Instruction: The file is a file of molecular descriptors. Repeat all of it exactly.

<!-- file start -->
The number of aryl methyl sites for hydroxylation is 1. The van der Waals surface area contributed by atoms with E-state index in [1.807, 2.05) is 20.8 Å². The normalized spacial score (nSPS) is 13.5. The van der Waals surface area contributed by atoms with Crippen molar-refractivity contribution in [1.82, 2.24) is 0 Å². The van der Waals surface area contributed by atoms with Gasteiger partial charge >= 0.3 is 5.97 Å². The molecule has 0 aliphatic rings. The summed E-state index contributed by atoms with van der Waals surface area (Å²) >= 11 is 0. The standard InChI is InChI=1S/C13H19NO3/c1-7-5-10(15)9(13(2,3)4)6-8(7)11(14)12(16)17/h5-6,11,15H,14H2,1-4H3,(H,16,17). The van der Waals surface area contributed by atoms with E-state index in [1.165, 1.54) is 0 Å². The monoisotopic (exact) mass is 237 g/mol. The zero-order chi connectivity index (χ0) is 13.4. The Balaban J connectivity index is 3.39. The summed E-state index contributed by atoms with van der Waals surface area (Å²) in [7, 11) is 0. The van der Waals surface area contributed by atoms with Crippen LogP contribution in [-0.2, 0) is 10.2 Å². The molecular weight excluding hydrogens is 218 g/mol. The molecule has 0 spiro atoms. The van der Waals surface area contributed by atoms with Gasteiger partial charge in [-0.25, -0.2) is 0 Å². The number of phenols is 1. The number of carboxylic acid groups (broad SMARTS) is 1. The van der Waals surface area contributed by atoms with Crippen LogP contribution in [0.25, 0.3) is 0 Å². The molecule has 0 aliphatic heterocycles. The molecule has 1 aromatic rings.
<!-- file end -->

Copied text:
The number of aryl methyl sites for hydroxylation is 1. The van der Waals surface area contributed by atoms with E-state index in [1.807, 2.05) is 20.8 Å². The normalized spacial score (nSPS) is 13.5. The van der Waals surface area contributed by atoms with Crippen molar-refractivity contribution in [1.82, 2.24) is 0 Å². The van der Waals surface area contributed by atoms with Gasteiger partial charge >= 0.3 is 5.97 Å². The molecule has 0 aliphatic rings. The summed E-state index contributed by atoms with van der Waals surface area (Å²) >= 11 is 0. The standard InChI is InChI=1S/C13H19NO3/c1-7-5-10(15)9(13(2,3)4)6-8(7)11(14)12(16)17/h5-6,11,15H,14H2,1-4H3,(H,16,17). The van der Waals surface area contributed by atoms with E-state index in [1.165, 1.54) is 0 Å². The monoisotopic (exact) mass is 237 g/mol. The zero-order chi connectivity index (χ0) is 13.4. The Balaban J connectivity index is 3.39. The summed E-state index contributed by atoms with van der Waals surface area (Å²) in [7, 11) is 0. The van der Waals surface area contributed by atoms with Crippen LogP contribution in [-0.2, 0) is 10.2 Å². The molecular weight excluding hydrogens is 218 g/mol. The molecule has 0 spiro atoms. The van der Waals surface area contributed by atoms with Gasteiger partial charge in [-0.25, -0.2) is 0 Å². The number of phenols is 1. The number of carboxylic acid groups (broad SMARTS) is 1. The van der Waals surface area contributed by atoms with Crippen LogP contribution in [0.25, 0.3) is 0 Å². The molecule has 0 aliphatic heterocycles. The molecule has 1 aromatic rings.